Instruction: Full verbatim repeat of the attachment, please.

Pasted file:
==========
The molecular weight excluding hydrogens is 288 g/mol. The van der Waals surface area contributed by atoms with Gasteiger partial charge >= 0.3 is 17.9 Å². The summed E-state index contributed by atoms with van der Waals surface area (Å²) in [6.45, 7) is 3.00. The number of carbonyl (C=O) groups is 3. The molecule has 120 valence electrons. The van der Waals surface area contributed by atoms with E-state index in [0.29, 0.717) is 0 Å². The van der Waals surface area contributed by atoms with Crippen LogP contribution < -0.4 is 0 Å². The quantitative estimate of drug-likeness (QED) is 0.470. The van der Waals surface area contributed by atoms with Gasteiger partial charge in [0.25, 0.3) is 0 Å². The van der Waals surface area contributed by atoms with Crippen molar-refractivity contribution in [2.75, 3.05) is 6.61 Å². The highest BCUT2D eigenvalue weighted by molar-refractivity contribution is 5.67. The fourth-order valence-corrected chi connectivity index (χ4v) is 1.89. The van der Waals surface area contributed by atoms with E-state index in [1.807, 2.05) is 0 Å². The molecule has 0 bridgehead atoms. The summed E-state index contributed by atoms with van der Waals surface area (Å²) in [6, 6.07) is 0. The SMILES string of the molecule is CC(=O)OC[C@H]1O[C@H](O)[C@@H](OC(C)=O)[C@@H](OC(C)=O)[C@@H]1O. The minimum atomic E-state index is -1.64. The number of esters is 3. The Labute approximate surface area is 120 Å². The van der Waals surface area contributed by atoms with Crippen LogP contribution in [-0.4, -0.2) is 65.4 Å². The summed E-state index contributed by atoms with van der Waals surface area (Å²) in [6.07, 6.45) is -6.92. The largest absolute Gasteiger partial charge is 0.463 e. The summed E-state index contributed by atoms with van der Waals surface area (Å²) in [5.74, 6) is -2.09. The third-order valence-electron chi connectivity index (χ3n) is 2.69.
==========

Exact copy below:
The molecular weight excluding hydrogens is 288 g/mol. The van der Waals surface area contributed by atoms with Gasteiger partial charge >= 0.3 is 17.9 Å². The summed E-state index contributed by atoms with van der Waals surface area (Å²) in [6.45, 7) is 3.00. The number of carbonyl (C=O) groups is 3. The molecule has 120 valence electrons. The van der Waals surface area contributed by atoms with E-state index in [0.29, 0.717) is 0 Å². The van der Waals surface area contributed by atoms with Crippen LogP contribution < -0.4 is 0 Å². The quantitative estimate of drug-likeness (QED) is 0.470. The van der Waals surface area contributed by atoms with Gasteiger partial charge in [0.25, 0.3) is 0 Å². The van der Waals surface area contributed by atoms with Crippen molar-refractivity contribution in [2.75, 3.05) is 6.61 Å². The highest BCUT2D eigenvalue weighted by molar-refractivity contribution is 5.67. The fourth-order valence-corrected chi connectivity index (χ4v) is 1.89. The van der Waals surface area contributed by atoms with E-state index in [1.807, 2.05) is 0 Å². The molecule has 0 bridgehead atoms. The summed E-state index contributed by atoms with van der Waals surface area (Å²) in [6, 6.07) is 0. The SMILES string of the molecule is CC(=O)OC[C@H]1O[C@H](O)[C@@H](OC(C)=O)[C@@H](OC(C)=O)[C@@H]1O. The minimum atomic E-state index is -1.64. The number of esters is 3. The Labute approximate surface area is 120 Å². The van der Waals surface area contributed by atoms with Crippen LogP contribution in [-0.4, -0.2) is 65.4 Å². The summed E-state index contributed by atoms with van der Waals surface area (Å²) in [6.07, 6.45) is -6.92. The largest absolute Gasteiger partial charge is 0.463 e. The summed E-state index contributed by atoms with van der Waals surface area (Å²) in [5.74, 6) is -2.09. The third-order valence-electron chi connectivity index (χ3n) is 2.69.